House CR Would Worsen the Deficit by Repealing the Medical Device Tax

As we explained this morning, the House of Representatives recently passed a continuing resolution funding the government at FY 2013 levels through mid-December. In order to garner support from enough House Republicans, the bill also contains three Affordable Care Act-related provisions – it delays implementation of the Affordable Care Act for a year, it includes a provision that delays for a year the requirement that insurance plans cover contraception, and it permanently repeals the medical device tax.

The first two provisions are quite partisan and their deficit impact is unknown. The third provision – the medical device tax repeal – has the potential for bipartisan support (it was supported in the Senate by a vote of 79 to 20, with a majority of Democrats and all Republicans supporting). However, the device tax repeal would add to the debt and should not be part of any plan to fund the government without corresponding offsets.

The tax, which originated in the ACA and went into effect this year, is a 2.3 percent tax levied on the sale of medical devices by certain manufacturers, intended to be both a revenue-raiser and a way to compensate for the increased business manufacturers would gain as a result of the additional insurance coverage (a similar levy hit insurers). Repealing the device tax would cost about $30 billion through 2023 and would add about $35 billion to the debt when one accounts for interest costs.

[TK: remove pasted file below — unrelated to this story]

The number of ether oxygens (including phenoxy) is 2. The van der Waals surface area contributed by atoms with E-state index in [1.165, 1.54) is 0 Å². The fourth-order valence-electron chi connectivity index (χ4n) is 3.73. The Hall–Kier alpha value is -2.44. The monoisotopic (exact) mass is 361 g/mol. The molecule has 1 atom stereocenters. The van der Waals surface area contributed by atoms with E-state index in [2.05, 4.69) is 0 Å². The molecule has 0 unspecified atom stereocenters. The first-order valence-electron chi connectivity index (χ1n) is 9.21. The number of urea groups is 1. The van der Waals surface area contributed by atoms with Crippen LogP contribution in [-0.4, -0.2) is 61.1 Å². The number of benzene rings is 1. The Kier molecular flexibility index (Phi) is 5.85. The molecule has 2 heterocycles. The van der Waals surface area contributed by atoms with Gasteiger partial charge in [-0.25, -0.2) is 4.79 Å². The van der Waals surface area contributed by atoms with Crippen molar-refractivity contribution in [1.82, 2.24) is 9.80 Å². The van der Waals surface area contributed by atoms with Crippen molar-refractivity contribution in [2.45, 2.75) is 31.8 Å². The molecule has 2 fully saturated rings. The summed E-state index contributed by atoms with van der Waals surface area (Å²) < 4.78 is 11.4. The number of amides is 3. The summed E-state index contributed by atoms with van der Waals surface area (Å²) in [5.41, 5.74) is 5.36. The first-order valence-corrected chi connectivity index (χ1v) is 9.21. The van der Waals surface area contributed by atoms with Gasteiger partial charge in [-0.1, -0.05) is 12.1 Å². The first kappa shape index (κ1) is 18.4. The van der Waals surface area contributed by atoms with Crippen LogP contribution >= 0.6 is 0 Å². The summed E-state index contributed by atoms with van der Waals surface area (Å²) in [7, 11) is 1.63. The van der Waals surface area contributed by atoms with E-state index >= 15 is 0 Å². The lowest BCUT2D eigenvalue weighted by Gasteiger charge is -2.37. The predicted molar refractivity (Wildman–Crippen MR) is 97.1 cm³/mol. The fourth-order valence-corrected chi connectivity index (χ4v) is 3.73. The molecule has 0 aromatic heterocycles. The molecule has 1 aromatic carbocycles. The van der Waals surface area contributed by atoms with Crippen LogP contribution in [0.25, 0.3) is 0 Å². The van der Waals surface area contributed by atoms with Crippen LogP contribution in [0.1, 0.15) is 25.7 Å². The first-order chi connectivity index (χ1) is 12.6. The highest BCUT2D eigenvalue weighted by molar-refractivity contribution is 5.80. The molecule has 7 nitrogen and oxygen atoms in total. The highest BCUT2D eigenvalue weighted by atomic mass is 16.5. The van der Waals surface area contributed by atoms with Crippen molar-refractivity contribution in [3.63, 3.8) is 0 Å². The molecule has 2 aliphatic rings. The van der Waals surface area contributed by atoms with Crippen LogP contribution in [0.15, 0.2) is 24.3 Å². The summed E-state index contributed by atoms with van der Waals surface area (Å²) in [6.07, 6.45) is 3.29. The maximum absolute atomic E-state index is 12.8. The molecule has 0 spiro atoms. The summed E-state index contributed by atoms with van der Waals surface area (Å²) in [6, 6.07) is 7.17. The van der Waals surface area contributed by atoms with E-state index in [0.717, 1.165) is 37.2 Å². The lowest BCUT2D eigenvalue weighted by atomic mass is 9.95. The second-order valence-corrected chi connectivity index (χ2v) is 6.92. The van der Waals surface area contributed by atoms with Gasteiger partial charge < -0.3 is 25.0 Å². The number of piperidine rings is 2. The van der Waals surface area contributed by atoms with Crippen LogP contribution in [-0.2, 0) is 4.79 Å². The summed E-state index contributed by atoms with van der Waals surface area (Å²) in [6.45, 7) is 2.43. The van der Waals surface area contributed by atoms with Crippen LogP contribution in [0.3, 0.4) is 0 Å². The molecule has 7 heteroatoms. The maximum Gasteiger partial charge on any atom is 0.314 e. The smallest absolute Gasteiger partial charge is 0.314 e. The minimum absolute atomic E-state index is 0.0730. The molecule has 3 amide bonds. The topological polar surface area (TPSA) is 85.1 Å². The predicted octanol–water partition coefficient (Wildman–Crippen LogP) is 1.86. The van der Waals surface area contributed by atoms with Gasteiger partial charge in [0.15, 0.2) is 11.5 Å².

Source: JCT

Already, the funding levels in the CR are almost $20 billion higher than the caps set for FY 2014, meaning that if they are not brought back down in a subsequent funding bill policymakers will be violating the post-sequester caps set by the Budget Control Act. Yet instead of using the funding debate to make the hard choices necessary to meet or ideally replace sequester, the House bill would actually add to the budget deficit. This is an unacceptable practice, and a major step in the wrong direction, fiscally.

There may be a case to be made against the medical device tax, which critics -- particularly the businesses affected, of course -- charge would hurt sales, stifle innovation, and/or cause the manufacturing of such devices to be moved overseas (although imported devices are subject to the same tax and exported ones are exempt). But any repeal of the tax must be fully offset -- and could be either in the context of tax reform or health care reform. One option might be to replace the tax with an expansion of bundled payments for inpatient care, as a sizeable portion of the savings likely would come from physicians standardizing the devices they use, thus leading to greater efficiency and lower costs.

If lawmakers would like to replace the device tax with an alternative policy, there are many ways to do so. But the conversation about funding the government should be focused on avoiding a shutdown, dealing with the sequester, and addressing our larger budgetary challenges. That means finding ways to reduce the long-term deficit, not ways to increase it.